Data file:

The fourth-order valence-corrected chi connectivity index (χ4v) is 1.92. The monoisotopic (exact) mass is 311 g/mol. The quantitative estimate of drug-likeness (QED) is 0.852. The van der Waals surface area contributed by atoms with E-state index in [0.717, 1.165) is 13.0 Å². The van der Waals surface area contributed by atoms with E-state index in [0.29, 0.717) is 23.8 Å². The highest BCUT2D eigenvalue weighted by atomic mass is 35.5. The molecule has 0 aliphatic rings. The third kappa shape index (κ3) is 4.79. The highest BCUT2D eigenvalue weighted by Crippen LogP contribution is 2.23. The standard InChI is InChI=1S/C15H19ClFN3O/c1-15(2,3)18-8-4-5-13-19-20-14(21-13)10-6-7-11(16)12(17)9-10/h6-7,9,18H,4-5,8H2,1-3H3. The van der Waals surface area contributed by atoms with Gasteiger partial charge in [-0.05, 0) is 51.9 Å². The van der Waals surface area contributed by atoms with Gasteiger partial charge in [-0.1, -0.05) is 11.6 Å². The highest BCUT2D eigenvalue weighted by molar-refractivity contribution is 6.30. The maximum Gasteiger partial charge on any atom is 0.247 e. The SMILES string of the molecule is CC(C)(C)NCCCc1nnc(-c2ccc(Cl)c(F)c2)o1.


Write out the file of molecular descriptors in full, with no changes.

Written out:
The fourth-order valence-corrected chi connectivity index (χ4v) is 1.92. The monoisotopic (exact) mass is 311 g/mol. The quantitative estimate of drug-likeness (QED) is 0.852. The van der Waals surface area contributed by atoms with E-state index in [0.717, 1.165) is 13.0 Å². The van der Waals surface area contributed by atoms with E-state index in [0.29, 0.717) is 23.8 Å². The highest BCUT2D eigenvalue weighted by atomic mass is 35.5. The molecule has 0 aliphatic rings. The third kappa shape index (κ3) is 4.79. The highest BCUT2D eigenvalue weighted by Crippen LogP contribution is 2.23. The standard InChI is InChI=1S/C15H19ClFN3O/c1-15(2,3)18-8-4-5-13-19-20-14(21-13)10-6-7-11(16)12(17)9-10/h6-7,9,18H,4-5,8H2,1-3H3. The van der Waals surface area contributed by atoms with Gasteiger partial charge in [-0.05, 0) is 51.9 Å². The van der Waals surface area contributed by atoms with Gasteiger partial charge in [-0.1, -0.05) is 11.6 Å². The highest BCUT2D eigenvalue weighted by molar-refractivity contribution is 6.30. The maximum Gasteiger partial charge on any atom is 0.247 e. The SMILES string of the molecule is CC(C)(C)NCCCc1nnc(-c2ccc(Cl)c(F)c2)o1.